Shoulder pain can have causes that aren't due to underlying disease. Examples include overuse, disuse, sprain, strain or sleeping on side.



Resting and avoiding movements that cause pain may relieve physical discomfort. Icing the painful area and taking pain medication such as ibuprofen, paracetamol or diclofenac may also help.

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Causes of Shoulder pain

Bursae are small, fluid-filled sacs that are located in joints throughout the body, including the shoulder. They act as cushions between bones and the overlying soft tissues, and help reduce friction between the gliding muscles and the bone. Sometimes, excessive use of the shoulder leads to inflammation and swelling of the bursa between the rotator cuff and part of the shoulder blade known as the acromion. The result is a condition known as subacromial bursitis. Bursitis often occurs in association with rotator cuff tendinitis. The many tissues in the shoulder can become inflamed and painful. Many daily activities, such as combing your hair or getting dressed, may become difficult.



A tendon is a cord that connects muscle to bone. Most tendinitis is a result of inflammation in the tendon.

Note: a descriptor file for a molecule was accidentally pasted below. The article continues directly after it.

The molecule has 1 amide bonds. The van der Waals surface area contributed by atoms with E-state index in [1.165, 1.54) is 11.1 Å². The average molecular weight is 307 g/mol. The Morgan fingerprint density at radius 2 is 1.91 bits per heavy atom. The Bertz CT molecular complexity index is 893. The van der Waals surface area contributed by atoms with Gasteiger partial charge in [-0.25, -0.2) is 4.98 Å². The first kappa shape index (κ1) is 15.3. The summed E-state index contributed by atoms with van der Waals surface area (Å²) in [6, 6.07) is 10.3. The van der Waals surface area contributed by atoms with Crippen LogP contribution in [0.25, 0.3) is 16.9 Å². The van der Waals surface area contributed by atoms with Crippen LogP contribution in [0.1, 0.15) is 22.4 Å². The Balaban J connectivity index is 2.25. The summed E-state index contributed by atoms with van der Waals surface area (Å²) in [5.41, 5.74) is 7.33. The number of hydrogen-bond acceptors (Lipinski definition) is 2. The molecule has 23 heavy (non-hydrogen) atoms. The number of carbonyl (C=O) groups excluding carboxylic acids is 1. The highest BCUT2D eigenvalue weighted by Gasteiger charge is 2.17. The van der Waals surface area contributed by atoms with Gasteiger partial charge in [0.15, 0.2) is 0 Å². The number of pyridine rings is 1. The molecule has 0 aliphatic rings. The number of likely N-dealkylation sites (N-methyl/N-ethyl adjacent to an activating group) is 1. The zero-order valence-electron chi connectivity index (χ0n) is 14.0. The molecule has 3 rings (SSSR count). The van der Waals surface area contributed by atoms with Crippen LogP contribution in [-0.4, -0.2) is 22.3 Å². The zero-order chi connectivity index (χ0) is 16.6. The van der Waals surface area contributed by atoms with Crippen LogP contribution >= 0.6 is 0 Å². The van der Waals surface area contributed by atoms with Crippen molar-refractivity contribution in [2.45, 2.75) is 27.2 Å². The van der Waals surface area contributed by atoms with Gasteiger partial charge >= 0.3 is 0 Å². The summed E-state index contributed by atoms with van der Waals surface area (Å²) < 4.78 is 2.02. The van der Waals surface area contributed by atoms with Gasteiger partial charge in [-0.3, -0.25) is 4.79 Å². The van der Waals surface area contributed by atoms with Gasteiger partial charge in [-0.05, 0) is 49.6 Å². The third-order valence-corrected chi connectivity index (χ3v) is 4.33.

Acute. Excessive ball throwing or other overhead activities during work or sport can lead to acute tendinitis.

Chronic. Degenerative diseases like arthritis or repetitive wear and tear due to age, can lead to chronic tendinitis.

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Diagnosing Shoulder Pain

In the case of an acute injury causing intense pain, we recommend seeking medical care as soon as possible.

The first goal in our office is to conduct a thorough evaluation in order to determine the cause of your shoulder pain and provide you with the best treatment options.


Even if you are not a sportsperson, recent studies show that people who don't have their damaged ACL reconstructed could be at greater risk of meniscus tears, early arthritis and cartilage damage, due to the reduced support of the joint system as a result of the ligament damage.


Magnetic resonance imaging (MRI) and ultrasound

Computed tomography (CT) scan

Electrical studies



Additionally, anyone, of any age, no matter how much physical activity they do, who experience repeated episodes of their knee giving out and who have not responded to non-surgical treatment for their damaged ACL would benefit greatly from ACL reconstruction surgery.

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